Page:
It pained her to hear of Vinita being referred to as a ‘wretch’. She cried herself to sleep each night wondering if Vinita was also thinking of her. She knew her address but with both sets of parents censoring her letters she could not muster courage to write to her.
What followed seemed to be a bad dream. She agreed to marry Vinod just because his name had been shortened to Vinu – a name she’d call Vinita by in their private moments. She had hoped that with time she’d get over her unhappy past and adjust to life with Vinod.
But did she? Trapped in her desire for a female partner she could not do justice to her marriage. She could not bear to share a room with him, let alone her bed. She felt sorry for him. She hoped he would divorce her. But Vinod proved to be an understanding husband – willing to give her time. She finally told him the truth about her sexual preference adding that she had married him hoping that whatever she had experienced in the hostel was due to hormones and once married she’d be fine.
He initially found the whole thing ridiculous. A woman was not supposed to have a say in these matters.
“I need to handle you like a man,” he had laughed and practically forced himself on her. To be fair to her, she also tried. The sexual encounters that they engaged in were disastrous to say the least and she felt exploited and miserable afterwards. She nevertheless managed to get pregnant with Divya.
Both of them were relieved. Neighbors and relatives would now be hushed. After Divya’s birth she pleaded with him to leave her alone. She asked him to divorce her. He needed a better life partner. But he would not. What would the world say? How would his parents take it? However, he did not disturb her further. He went on ‘official tours’ for weeks together. She did not question his whereabouts. It did not concern her as long as they appeared to be a happy family to the world. Divya deserved better but this was the best she could give her.
It was Divya handing out an application form to her. She woke up from her reverie and went through the form. It was an application to a prestigious college in New Delhi. She went through the form and gasped on seeing that Divya had marked ‘other’ in the column pertaining to gender.
“What’s this Divya”? She sensed a repeat of her misery in Divya’s life too.
“Mamma, please listen to me. Enough of the sham that you and daddy are projecting to the world. You think I don’t understand? You are leading a trapped life for whatever reason and that is suffocating you. Your life is not normal. Don’t get me wrong. I am an asexual with very little inclination towards sex. I have spoken to my school counsellor about it and she has advised me to come out with it. She says that there is nothing to be ashamed of in being asexual. If your parents had stopped worrying about what the world would think of you, life would have been that much easier for you to live. And daddy’s fault in the whole thing was to suffer in silence for the sake of the opinion of others. I love you both but I truly don’t wish to live your life. Please don’t get me wrong. I now have an option and I am going to exercise it without worrying about what the world would think of me.”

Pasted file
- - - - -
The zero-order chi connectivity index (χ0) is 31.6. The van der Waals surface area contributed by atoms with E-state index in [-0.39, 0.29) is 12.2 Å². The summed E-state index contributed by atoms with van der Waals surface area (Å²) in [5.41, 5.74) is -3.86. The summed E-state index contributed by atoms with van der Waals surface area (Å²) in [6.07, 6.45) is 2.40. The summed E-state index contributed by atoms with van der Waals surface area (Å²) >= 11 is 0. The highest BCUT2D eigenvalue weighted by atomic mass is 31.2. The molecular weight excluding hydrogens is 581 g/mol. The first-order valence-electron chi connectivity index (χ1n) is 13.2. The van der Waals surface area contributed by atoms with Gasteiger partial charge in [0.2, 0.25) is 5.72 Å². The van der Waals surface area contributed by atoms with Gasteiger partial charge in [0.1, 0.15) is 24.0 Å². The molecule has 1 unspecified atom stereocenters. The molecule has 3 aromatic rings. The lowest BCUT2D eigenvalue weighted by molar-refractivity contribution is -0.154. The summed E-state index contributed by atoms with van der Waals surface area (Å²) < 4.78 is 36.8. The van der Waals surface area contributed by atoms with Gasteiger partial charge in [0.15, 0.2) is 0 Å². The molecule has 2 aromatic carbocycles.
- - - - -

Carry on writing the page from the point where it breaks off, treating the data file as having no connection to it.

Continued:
“Why don’t you talk to daddy first?” Rashmi’s voice lacked conviction.
“Mamma” interrupted Divya without allowing her mother to continue. “This is confidential information that is for records. But at least the world is recognizing the status of people with a different sexual orientation and allowing us to acknowledge it. The opinion of ‘others’ may not change overnight but will this not be a first step towards it? Will it not help those who lack confidence to follow our example? You have been at the receiving end and ought to understand me”.
“And,” Divya paused to smile mischievously “I have already spoken to daddy and he’s okay with it. He wants me to be happy. That’s what matters to him. My cute mamma, I love you both sooooo much! You made me what I am”.
Rashmi was left wondering how and when her little girl had grown up to be a confident young lady. Times had indeed changed for the better! She would help her to lead life without worrying about the opinion of others.
God bless you my child! At least you know your mind.
Hip Grandma wins a Rs 250 Flipkart voucher, as well as a chance to be picked one among the 10 top winners at the end of 2016. Congratulations!
Image source: portrait of a young woman by Shutterstock.
The Hip Grandma lives in a small industrial town called Jamshedpur and despite all its
Beautifully written story! Very aptly adapted to feature the writing cue. The story itself has an empowering message of taking control of one’s life and not being afraid of embracing reality. All this is so beautifully interwoven. Congrats!
Thank you Sonia. I like it when my piece is appreciated by the younger generation.